Reviewed by Judy Richter
With all of the action taking place in one day in one place, "Long Day's Journey Into Night" is Eugene O'Neill's agonizing autobiographical look at his family when he was in his 20s. Using a carefully pared text, Jonathan Moscone directs a compelling production of this masterpiece for San Jose Repertory Theatre.
The action takes place in the living room of the Tyrone family's summer home along the coast of Connecticut in August 1912. The day begins cheerily enough with a loving exchange between parents James Tyrone (Paul Vincent O'Connor) and Mary Tyrone (Kimberly King) after breakfast. The mood quickly turns volatile with the entrance of their two sons, Jamie (Mark Anderson Phillips) and Edmund (T. Edward Webster). Mostly Jamie, the elder, and Edmund, the playwright's character, argue with their father. Jamie has a serious drinking problem and frequents dives and brothels, while Edmund has a wracking cough that Mary nervously says is just a summer cold. The men of the family know better, however; it's consumption, now called tuberculosis. Mary is nervous, accusing the others of watching her all the time. She returned from a sanatorium about two months ago to overcome a morphine addiction.
Act 2 takes place shortly before lunch. Mary has begun talking nonstop, a sure sign that she has relapsed. As the day progresses until nearly midnight, each family member's private pains come to the surface. The boys accuse their father of being a cheapskate, but he recounts a childhood of abject poverty. Mary is lonely, lamenting the fact that the family never had a real home because James is a successful actor who's on the road all the time. Despite all the pain and anger, though, there's an undercurrent of love.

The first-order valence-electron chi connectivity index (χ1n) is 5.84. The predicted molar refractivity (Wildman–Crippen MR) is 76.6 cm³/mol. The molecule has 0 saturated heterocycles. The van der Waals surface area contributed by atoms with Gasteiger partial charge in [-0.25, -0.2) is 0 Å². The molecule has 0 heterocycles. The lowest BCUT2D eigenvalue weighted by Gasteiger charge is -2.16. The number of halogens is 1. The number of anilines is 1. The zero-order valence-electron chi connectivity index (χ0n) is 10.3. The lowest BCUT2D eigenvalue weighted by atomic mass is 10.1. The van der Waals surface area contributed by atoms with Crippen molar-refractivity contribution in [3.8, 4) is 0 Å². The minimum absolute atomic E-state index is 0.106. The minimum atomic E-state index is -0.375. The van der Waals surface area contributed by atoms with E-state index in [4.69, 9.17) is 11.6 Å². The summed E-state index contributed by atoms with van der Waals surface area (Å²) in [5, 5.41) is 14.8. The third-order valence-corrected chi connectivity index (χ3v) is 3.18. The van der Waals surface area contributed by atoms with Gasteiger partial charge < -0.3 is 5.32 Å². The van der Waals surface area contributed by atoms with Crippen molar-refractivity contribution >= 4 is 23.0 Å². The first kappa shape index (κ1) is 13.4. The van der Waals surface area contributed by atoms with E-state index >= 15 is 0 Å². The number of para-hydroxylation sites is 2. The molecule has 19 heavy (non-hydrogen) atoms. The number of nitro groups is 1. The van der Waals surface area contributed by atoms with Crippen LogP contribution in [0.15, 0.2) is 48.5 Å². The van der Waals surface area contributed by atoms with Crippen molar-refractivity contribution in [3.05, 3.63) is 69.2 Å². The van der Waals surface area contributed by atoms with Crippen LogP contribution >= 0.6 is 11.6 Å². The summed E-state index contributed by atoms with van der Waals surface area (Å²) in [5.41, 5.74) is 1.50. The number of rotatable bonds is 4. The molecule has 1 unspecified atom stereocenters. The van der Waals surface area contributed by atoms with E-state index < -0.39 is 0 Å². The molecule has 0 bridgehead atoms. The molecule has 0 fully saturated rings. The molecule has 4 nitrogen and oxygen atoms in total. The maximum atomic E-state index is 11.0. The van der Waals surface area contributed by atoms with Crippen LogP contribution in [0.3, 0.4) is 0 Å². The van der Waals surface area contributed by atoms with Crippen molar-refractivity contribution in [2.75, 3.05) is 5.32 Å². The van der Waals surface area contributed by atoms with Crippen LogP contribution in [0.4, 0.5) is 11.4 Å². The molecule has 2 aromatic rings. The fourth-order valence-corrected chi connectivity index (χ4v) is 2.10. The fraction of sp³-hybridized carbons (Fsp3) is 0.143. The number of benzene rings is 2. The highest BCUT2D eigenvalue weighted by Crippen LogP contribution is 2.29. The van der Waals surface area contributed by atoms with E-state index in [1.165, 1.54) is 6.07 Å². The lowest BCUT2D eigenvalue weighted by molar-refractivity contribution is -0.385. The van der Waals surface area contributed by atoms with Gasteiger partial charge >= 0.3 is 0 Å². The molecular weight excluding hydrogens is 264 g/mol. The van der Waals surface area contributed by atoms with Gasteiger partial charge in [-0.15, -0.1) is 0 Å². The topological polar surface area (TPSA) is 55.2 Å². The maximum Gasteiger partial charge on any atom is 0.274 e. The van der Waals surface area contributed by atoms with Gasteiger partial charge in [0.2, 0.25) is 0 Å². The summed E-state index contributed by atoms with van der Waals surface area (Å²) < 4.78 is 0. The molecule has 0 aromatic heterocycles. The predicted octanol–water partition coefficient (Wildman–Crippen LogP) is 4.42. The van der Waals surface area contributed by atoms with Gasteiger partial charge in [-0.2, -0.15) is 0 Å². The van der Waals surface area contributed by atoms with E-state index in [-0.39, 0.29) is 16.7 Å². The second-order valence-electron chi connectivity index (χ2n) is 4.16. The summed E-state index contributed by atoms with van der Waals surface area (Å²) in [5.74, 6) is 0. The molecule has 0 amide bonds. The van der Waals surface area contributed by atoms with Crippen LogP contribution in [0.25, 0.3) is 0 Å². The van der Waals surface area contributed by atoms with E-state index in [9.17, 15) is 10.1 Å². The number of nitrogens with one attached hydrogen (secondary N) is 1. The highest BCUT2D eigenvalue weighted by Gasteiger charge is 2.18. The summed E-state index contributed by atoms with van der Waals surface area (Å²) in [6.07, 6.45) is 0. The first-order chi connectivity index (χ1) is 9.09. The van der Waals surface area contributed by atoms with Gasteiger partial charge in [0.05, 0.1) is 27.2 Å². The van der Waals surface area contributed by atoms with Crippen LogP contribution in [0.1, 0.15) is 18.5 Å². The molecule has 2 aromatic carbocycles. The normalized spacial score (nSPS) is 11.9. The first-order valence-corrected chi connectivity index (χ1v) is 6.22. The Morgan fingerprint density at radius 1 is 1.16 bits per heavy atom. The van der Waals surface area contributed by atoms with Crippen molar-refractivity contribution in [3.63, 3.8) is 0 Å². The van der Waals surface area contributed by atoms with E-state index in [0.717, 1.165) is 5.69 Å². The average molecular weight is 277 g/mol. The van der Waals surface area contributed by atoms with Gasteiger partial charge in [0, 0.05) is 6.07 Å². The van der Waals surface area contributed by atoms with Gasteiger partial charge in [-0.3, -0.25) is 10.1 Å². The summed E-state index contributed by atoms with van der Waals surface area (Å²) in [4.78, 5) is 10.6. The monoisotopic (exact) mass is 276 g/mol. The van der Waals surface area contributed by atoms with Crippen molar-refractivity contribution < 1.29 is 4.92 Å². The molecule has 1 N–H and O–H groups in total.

Moscone and his cast, which also includes Sarah Nealis as the family's Irish maid, Cathleen, ride the play's emotional roller coaster well, taking the audience on their journey. King is magnificent as Mary plunges back into the ravages of addiction. Webster and O'Connor nicely underplay their roles, but Phillips plays Jamie's drunkenness a bit too broadly. Annie Smart's set, Lap-Chi Chu's lighting and Steve Schoenbeck's sound are effective, especially in evoking the fog that's almost another character in the play. B. Modern's costumes also are apt, especially Mary's dresses.
"Long Day's Journey Into Night" is a powerful, often harrowing drama, and San Jose Rep does it full justice.